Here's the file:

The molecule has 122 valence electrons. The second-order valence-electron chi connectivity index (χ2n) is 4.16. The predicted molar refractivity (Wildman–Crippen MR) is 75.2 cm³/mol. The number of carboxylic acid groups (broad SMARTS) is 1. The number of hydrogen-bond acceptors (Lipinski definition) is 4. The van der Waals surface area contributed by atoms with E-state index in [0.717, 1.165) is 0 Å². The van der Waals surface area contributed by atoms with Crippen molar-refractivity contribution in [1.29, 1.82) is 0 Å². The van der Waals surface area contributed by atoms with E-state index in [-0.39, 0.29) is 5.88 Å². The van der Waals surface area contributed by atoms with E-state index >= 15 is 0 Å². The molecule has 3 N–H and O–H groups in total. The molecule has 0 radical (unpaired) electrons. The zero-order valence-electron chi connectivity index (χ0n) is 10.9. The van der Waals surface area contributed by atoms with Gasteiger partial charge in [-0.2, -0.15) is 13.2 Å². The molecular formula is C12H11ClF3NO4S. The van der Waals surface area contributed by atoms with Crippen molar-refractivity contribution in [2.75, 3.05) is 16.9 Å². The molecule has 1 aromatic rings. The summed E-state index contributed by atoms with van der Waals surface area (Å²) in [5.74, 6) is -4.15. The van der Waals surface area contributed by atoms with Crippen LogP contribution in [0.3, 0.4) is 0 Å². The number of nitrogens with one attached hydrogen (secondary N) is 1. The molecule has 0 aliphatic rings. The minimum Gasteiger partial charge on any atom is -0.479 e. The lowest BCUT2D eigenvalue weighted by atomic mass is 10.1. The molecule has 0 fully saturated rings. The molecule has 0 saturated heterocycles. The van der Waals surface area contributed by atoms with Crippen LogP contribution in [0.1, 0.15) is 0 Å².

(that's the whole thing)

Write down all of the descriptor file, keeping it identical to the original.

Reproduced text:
The molecule has 122 valence electrons. The second-order valence-electron chi connectivity index (χ2n) is 4.16. The predicted molar refractivity (Wildman–Crippen MR) is 75.2 cm³/mol. The number of carboxylic acid groups (broad SMARTS) is 1. The number of hydrogen-bond acceptors (Lipinski definition) is 4. The van der Waals surface area contributed by atoms with E-state index in [0.717, 1.165) is 0 Å². The van der Waals surface area contributed by atoms with Crippen molar-refractivity contribution in [1.29, 1.82) is 0 Å². The van der Waals surface area contributed by atoms with E-state index in [-0.39, 0.29) is 5.88 Å². The van der Waals surface area contributed by atoms with E-state index >= 15 is 0 Å². The molecule has 3 N–H and O–H groups in total. The molecule has 0 radical (unpaired) electrons. The zero-order valence-electron chi connectivity index (χ0n) is 10.9. The van der Waals surface area contributed by atoms with Gasteiger partial charge in [-0.2, -0.15) is 13.2 Å². The molecular formula is C12H11ClF3NO4S. The van der Waals surface area contributed by atoms with Crippen molar-refractivity contribution in [2.75, 3.05) is 16.9 Å². The molecule has 1 aromatic rings. The summed E-state index contributed by atoms with van der Waals surface area (Å²) in [5.74, 6) is -4.15. The van der Waals surface area contributed by atoms with Crippen LogP contribution in [0.3, 0.4) is 0 Å². The number of nitrogens with one attached hydrogen (secondary N) is 1. The molecule has 0 aliphatic rings. The minimum Gasteiger partial charge on any atom is -0.479 e. The lowest BCUT2D eigenvalue weighted by atomic mass is 10.1. The molecule has 0 fully saturated rings. The molecule has 0 saturated heterocycles. The van der Waals surface area contributed by atoms with Crippen LogP contribution in [0.1, 0.15) is 0 Å².